The majority of TAC expense is related to amounts ultimately paid to our AdSense partners, which totaled $1.33 billion in the third quarter of 2008. TAC is also related to amounts ultimately paid to certain distribution partners and others who direct traffic to our website, which totaled $167 million in the third quarter of 2008.

Other Cost of Revenues - Other cost of revenues, which is comprised primarily of data center operational expenses, amortization of intangible assets, content acquisition costs as well as credit card processing charges, increased to $678 million, or 12% of revenues, in the third quarter of 2008, compared to $674 million, or 13% of revenues, in the second quarter of 2008.

Operating Expenses - Operating expenses, other than cost of revenues, were $1.63 billion in the third quarter of 2008, or 29% of revenues, compared to $1.64 billion in the second quarter of 2008, or 31% of revenues. The operating expenses in the third quarter of 2008 included $859 million in payroll-related and facilities expenses, compared to $810 million in the second quarter of 2008.

Stock-Based Compensation (SBC) – In the third quarter of 2008, the total charge related to SBC was $280 million as compared to $273 million in the second quarter of 2008.

We currently estimate stock-based compensation charges for grants to employees prior to October 1, 2008 to be approximately $1.1 billion for 2008. This does not include expenses to be recognized related to employee stock awards that are granted after October 1, 2008 or non- employee stock awards that have been or may be granted.

Operating Income - GAAP operating income in the third quarter of 2008 was $1.74 billion, or 31% of revenues. This compares to GAAP operating income of $1.58 billion, or 29% of revenues, in the second quarter of 2008. Non-GAAP operating income in the third quarter of
2008 was $2.02 billion, or 37% of revenues. This compares to non-GAAP operating income of $1.85 billion, or 34% of revenues, in the second quarter of 2008.

Interest Income and Other, Net – Interest income and other was $21 million in the third quarter of 2008, compared with $58 million in the second quarter of 2008. The decrease was primarily related to an increase in expenses substantially due to more activity under our foreign exchange risk management program. The cost of the options used to manage our foreign exchange risk is amortized on a mark-to-market basis. As a result, the amount of amortization expense we recognize in any particular quarter is impacted by how much the option moves into or out of the money, as well as the underlying currency's volatility.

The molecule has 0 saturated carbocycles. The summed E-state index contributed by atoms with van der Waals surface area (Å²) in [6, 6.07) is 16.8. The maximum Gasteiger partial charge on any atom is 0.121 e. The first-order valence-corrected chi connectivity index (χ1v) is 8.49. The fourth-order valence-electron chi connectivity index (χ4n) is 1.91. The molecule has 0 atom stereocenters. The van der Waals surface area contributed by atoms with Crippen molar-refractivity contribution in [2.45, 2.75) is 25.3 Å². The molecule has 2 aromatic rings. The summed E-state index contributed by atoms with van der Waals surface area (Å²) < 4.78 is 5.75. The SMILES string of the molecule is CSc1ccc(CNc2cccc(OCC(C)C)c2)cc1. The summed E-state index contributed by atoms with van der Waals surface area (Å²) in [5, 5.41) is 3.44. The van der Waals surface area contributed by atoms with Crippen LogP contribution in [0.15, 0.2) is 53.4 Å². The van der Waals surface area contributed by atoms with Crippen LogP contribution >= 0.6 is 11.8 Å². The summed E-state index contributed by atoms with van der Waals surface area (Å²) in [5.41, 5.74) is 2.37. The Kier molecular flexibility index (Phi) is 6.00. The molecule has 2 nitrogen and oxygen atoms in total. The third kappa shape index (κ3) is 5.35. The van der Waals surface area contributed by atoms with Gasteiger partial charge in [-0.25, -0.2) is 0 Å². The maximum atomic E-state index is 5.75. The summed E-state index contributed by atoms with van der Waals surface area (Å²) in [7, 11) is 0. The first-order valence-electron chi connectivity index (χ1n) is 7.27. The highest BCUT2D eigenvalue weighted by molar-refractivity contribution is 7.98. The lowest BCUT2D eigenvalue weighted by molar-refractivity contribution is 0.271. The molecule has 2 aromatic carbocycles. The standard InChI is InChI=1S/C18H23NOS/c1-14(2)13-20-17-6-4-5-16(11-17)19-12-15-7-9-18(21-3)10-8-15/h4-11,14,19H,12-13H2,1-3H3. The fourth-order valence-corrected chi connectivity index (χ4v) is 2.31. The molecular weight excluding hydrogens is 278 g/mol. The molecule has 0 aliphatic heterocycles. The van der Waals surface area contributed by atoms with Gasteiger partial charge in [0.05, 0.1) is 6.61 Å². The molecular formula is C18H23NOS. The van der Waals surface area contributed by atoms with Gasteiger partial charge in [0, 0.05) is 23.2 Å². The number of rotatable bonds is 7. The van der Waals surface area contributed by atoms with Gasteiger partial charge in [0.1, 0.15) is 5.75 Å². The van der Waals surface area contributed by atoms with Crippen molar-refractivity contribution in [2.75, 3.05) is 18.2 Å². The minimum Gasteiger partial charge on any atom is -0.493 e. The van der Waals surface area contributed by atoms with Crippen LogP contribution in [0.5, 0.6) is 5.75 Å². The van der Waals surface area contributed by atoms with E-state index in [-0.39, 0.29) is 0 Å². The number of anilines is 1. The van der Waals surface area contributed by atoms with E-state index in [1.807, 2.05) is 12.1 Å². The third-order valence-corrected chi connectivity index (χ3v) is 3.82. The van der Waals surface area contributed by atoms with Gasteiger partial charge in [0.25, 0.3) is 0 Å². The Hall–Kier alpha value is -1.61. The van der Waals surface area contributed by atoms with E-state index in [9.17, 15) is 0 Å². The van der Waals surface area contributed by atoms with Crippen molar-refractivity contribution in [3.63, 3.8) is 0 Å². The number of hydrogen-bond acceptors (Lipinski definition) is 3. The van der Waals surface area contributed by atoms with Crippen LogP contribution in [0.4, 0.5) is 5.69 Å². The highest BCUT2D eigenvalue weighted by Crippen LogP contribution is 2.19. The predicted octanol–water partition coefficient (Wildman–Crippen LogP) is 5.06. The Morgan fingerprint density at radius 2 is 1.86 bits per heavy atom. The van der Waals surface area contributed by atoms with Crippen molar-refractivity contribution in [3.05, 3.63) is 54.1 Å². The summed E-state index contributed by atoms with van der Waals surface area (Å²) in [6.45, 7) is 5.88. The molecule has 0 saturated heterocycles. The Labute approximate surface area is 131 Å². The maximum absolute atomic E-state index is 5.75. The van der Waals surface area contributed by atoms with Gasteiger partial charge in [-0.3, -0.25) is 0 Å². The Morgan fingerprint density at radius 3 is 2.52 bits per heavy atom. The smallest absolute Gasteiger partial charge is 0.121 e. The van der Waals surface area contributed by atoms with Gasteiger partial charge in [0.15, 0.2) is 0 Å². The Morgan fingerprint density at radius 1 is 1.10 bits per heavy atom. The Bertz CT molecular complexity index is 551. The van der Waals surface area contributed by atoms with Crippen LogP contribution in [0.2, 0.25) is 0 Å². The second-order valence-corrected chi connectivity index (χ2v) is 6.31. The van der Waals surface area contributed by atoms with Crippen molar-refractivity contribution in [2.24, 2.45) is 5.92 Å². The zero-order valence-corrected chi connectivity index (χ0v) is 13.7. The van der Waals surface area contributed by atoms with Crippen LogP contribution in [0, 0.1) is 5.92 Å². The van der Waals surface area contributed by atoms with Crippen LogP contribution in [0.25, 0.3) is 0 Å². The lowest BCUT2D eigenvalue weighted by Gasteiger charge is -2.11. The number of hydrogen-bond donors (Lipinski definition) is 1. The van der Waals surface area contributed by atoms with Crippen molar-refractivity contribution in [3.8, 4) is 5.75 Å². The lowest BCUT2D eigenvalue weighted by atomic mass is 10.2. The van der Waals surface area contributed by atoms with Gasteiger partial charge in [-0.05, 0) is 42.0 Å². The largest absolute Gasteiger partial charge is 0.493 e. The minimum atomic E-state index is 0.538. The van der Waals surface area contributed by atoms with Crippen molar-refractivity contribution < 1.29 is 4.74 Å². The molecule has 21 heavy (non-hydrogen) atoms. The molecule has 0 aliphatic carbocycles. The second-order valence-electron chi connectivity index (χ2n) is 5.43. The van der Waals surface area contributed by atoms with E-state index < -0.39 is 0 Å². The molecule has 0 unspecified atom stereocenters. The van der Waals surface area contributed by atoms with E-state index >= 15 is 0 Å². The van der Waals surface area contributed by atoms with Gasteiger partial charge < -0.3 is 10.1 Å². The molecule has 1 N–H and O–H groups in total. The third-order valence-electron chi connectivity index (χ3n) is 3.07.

Net Income – GAAP net income for the third quarter of 2008 was $1.35 billion as compared to $1.25 billion in the second quarter of 2008.
Non-GAAP net income was $1.56 billion in the third quarter of 2008, compared to $1.47 billion in the second quarter of 2008. GAAP EPS for the third quarter of 2008 was $4.24 on 318 million diluted shares outstanding, compared to $3.92 for the second quarter of 2008, on 318 million diluted shares outstanding. Non-GAAP EPS for the third quarter of 2008 was $4.92, compared to $4.63 in the second quarter of 2008.

Income Taxes – Our effective tax rate was 24% for the third quarter of 2008.

Cash Flow and Capital Expenditures – Net cash provided by operating activities for the third quarter of 2008 totaled $2.18 billion as compared to $1.77 billion for the second quarter of 2008. In the third quarter of 2008, capital expenditures were $452 million, the majority of which was related to IT infrastructure investments, including data centers, servers, and networking equipment. Free cash flow, an alternative non-GAAP measure of liquidity, is defined as net cash provided by operating activities less capital expenditures. In the third quarter of 2008, free cash flow was $1.73 billion.

We expect to continue to make significant capital expenditures.

A reconciliation of free cash flow to net cash provided by operating activities, the GAAP measure of liquidity, is included at the end of this release.

Cash – As of September 30, 2008, cash, cash equivalents, and marketable securities were $14.4 billion.

On a worldwide basis, Google employed 20,123 full-time employees as of September 30, 2008, up from 19,604 full-time employees as of June 30, 2008.

TrackBack URL for this entry: http://blogs.businessweek.com/mt/mt-tb.cgi/

Reader Comments

Lance Atkinson

October 16, 2008 07:04 PM

It may be that advertisers are switching to less expensive ads. And many joining to ads to soften declining demands.

david wayne osedach

October 16, 2008 07:39 PM

This is stunning news, particular network revenues! Wait till the G-1 hits the stores.

Mohamed Garmah

October 18, 2008 01:06 PM

well,It sounds that google still breathing in the current world's financial crisis.actually it's a great news for so many people especially webmaster who are getting their sharing of the advertising revenues.wonderfull....

Post a comment

 

About

BusinessWeek writers Peter Burrows, Cliff Edwards, Olga Kharif, Aaron Ricadela, Douglas MacMillan, and Spencer Ante dig behind the headlines to analyze what’s really happening throughout the world of technology. One of the first mainstream media tech blogs, Tech Beat covers everything from tech bellwethers like Apple, Google, and Intel and emerging new leaders such as Facebook to new technologies, trends, and controversies.

Categories

 

BW Mall - Sponsored Links

Buy a link now!